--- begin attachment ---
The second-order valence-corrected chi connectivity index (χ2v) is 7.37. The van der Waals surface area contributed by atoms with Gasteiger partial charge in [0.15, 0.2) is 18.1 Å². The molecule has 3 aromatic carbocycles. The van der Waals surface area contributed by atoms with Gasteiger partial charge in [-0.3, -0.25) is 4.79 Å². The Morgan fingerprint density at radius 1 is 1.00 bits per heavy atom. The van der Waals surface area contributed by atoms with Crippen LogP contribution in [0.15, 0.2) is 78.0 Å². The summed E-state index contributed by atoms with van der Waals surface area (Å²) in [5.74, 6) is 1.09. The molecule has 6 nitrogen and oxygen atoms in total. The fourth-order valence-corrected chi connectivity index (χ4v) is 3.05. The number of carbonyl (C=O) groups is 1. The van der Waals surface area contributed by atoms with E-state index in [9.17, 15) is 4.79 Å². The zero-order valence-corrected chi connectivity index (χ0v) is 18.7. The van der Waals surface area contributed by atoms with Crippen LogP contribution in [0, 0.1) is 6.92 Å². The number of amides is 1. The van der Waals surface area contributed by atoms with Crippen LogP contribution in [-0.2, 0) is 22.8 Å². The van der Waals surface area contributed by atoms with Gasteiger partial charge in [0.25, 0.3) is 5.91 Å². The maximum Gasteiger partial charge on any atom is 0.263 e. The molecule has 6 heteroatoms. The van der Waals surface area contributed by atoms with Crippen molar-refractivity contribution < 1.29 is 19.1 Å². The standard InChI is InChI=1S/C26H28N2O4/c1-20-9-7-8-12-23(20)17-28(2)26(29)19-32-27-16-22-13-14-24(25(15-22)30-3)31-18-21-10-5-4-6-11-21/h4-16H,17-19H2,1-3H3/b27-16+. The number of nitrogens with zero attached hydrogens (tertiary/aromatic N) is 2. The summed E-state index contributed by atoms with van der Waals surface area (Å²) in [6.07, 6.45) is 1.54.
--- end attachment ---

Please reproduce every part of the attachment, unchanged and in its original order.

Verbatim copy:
The second-order valence-corrected chi connectivity index (χ2v) is 7.37. The van der Waals surface area contributed by atoms with Gasteiger partial charge in [0.15, 0.2) is 18.1 Å². The molecule has 3 aromatic carbocycles. The van der Waals surface area contributed by atoms with Gasteiger partial charge in [-0.3, -0.25) is 4.79 Å². The Morgan fingerprint density at radius 1 is 1.00 bits per heavy atom. The van der Waals surface area contributed by atoms with Crippen LogP contribution in [0.15, 0.2) is 78.0 Å². The summed E-state index contributed by atoms with van der Waals surface area (Å²) in [5.74, 6) is 1.09. The molecule has 6 nitrogen and oxygen atoms in total. The fourth-order valence-corrected chi connectivity index (χ4v) is 3.05. The number of carbonyl (C=O) groups is 1. The van der Waals surface area contributed by atoms with E-state index in [9.17, 15) is 4.79 Å². The zero-order valence-corrected chi connectivity index (χ0v) is 18.7. The van der Waals surface area contributed by atoms with Crippen LogP contribution in [0, 0.1) is 6.92 Å². The number of amides is 1. The van der Waals surface area contributed by atoms with Crippen LogP contribution in [-0.2, 0) is 22.8 Å². The van der Waals surface area contributed by atoms with Gasteiger partial charge in [0.25, 0.3) is 5.91 Å². The maximum Gasteiger partial charge on any atom is 0.263 e. The molecule has 6 heteroatoms. The van der Waals surface area contributed by atoms with Crippen molar-refractivity contribution < 1.29 is 19.1 Å². The standard InChI is InChI=1S/C26H28N2O4/c1-20-9-7-8-12-23(20)17-28(2)26(29)19-32-27-16-22-13-14-24(25(15-22)30-3)31-18-21-10-5-4-6-11-21/h4-16H,17-19H2,1-3H3/b27-16+. The number of nitrogens with zero attached hydrogens (tertiary/aromatic N) is 2. The summed E-state index contributed by atoms with van der Waals surface area (Å²) in [6.07, 6.45) is 1.54.